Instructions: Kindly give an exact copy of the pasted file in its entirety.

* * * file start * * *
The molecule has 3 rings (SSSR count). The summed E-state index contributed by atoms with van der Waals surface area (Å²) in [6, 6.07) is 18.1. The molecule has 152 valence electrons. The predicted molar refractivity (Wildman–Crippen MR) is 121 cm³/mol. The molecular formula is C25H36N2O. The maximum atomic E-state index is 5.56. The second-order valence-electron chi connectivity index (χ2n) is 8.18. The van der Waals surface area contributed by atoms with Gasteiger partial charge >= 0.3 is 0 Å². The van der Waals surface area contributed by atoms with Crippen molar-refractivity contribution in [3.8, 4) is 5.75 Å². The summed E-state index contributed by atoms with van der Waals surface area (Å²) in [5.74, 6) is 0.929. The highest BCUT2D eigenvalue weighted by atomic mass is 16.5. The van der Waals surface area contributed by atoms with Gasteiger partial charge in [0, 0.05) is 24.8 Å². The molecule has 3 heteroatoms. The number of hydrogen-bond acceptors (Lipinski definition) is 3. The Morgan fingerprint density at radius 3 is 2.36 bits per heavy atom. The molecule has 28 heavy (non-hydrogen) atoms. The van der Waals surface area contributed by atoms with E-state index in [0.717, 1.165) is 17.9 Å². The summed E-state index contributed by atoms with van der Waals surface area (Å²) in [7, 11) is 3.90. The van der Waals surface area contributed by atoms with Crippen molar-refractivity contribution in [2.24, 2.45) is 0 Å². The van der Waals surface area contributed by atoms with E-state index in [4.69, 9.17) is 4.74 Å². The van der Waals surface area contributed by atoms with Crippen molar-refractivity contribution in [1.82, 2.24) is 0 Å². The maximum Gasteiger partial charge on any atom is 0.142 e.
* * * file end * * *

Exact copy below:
The molecule has 3 rings (SSSR count). The summed E-state index contributed by atoms with van der Waals surface area (Å²) in [6, 6.07) is 18.1. The molecule has 152 valence electrons. The predicted molar refractivity (Wildman–Crippen MR) is 121 cm³/mol. The molecular formula is C25H36N2O. The maximum atomic E-state index is 5.56. The second-order valence-electron chi connectivity index (χ2n) is 8.18. The van der Waals surface area contributed by atoms with Gasteiger partial charge >= 0.3 is 0 Å². The van der Waals surface area contributed by atoms with Crippen molar-refractivity contribution in [3.8, 4) is 5.75 Å². The summed E-state index contributed by atoms with van der Waals surface area (Å²) in [5.74, 6) is 0.929. The highest BCUT2D eigenvalue weighted by atomic mass is 16.5. The van der Waals surface area contributed by atoms with Gasteiger partial charge in [0, 0.05) is 24.8 Å². The molecule has 3 heteroatoms. The number of hydrogen-bond acceptors (Lipinski definition) is 3. The Morgan fingerprint density at radius 3 is 2.36 bits per heavy atom. The molecule has 28 heavy (non-hydrogen) atoms. The van der Waals surface area contributed by atoms with E-state index in [0.717, 1.165) is 17.9 Å². The summed E-state index contributed by atoms with van der Waals surface area (Å²) in [7, 11) is 3.90. The van der Waals surface area contributed by atoms with Crippen molar-refractivity contribution in [2.24, 2.45) is 0 Å². The van der Waals surface area contributed by atoms with E-state index in [4.69, 9.17) is 4.74 Å². The van der Waals surface area contributed by atoms with Crippen molar-refractivity contribution in [1.82, 2.24) is 0 Å². The maximum Gasteiger partial charge on any atom is 0.142 e.